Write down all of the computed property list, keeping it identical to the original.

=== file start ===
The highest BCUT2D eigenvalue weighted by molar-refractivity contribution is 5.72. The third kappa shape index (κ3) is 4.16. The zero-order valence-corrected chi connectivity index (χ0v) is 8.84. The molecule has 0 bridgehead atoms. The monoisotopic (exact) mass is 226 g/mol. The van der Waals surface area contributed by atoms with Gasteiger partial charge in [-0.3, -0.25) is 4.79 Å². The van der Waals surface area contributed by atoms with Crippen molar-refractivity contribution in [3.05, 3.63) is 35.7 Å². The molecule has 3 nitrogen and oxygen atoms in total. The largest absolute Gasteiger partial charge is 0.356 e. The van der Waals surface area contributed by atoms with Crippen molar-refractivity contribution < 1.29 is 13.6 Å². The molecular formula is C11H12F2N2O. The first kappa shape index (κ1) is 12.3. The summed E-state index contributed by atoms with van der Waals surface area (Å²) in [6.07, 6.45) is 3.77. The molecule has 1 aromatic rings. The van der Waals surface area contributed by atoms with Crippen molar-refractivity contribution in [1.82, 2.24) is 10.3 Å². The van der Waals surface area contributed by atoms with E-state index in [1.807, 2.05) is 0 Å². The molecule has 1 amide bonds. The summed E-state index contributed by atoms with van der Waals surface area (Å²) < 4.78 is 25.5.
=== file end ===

The highest BCUT2D eigenvalue weighted by molar-refractivity contribution is 5.72. The third kappa shape index (κ3) is 4.16. The zero-order valence-corrected chi connectivity index (χ0v) is 8.84. The molecule has 0 bridgehead atoms. The monoisotopic (exact) mass is 226 g/mol. The van der Waals surface area contributed by atoms with Gasteiger partial charge in [-0.3, -0.25) is 4.79 Å². The van der Waals surface area contributed by atoms with Crippen molar-refractivity contribution in [3.05, 3.63) is 35.7 Å². The molecule has 3 nitrogen and oxygen atoms in total. The largest absolute Gasteiger partial charge is 0.356 e. The van der Waals surface area contributed by atoms with Crippen molar-refractivity contribution < 1.29 is 13.6 Å². The molecular formula is C11H12F2N2O. The first kappa shape index (κ1) is 12.3. The summed E-state index contributed by atoms with van der Waals surface area (Å²) in [6.07, 6.45) is 3.77. The molecule has 1 aromatic rings. The van der Waals surface area contributed by atoms with Crippen molar-refractivity contribution in [1.82, 2.24) is 10.3 Å². The van der Waals surface area contributed by atoms with E-state index in [1.807, 2.05) is 0 Å². The molecule has 1 amide bonds. The summed E-state index contributed by atoms with van der Waals surface area (Å²) < 4.78 is 25.5.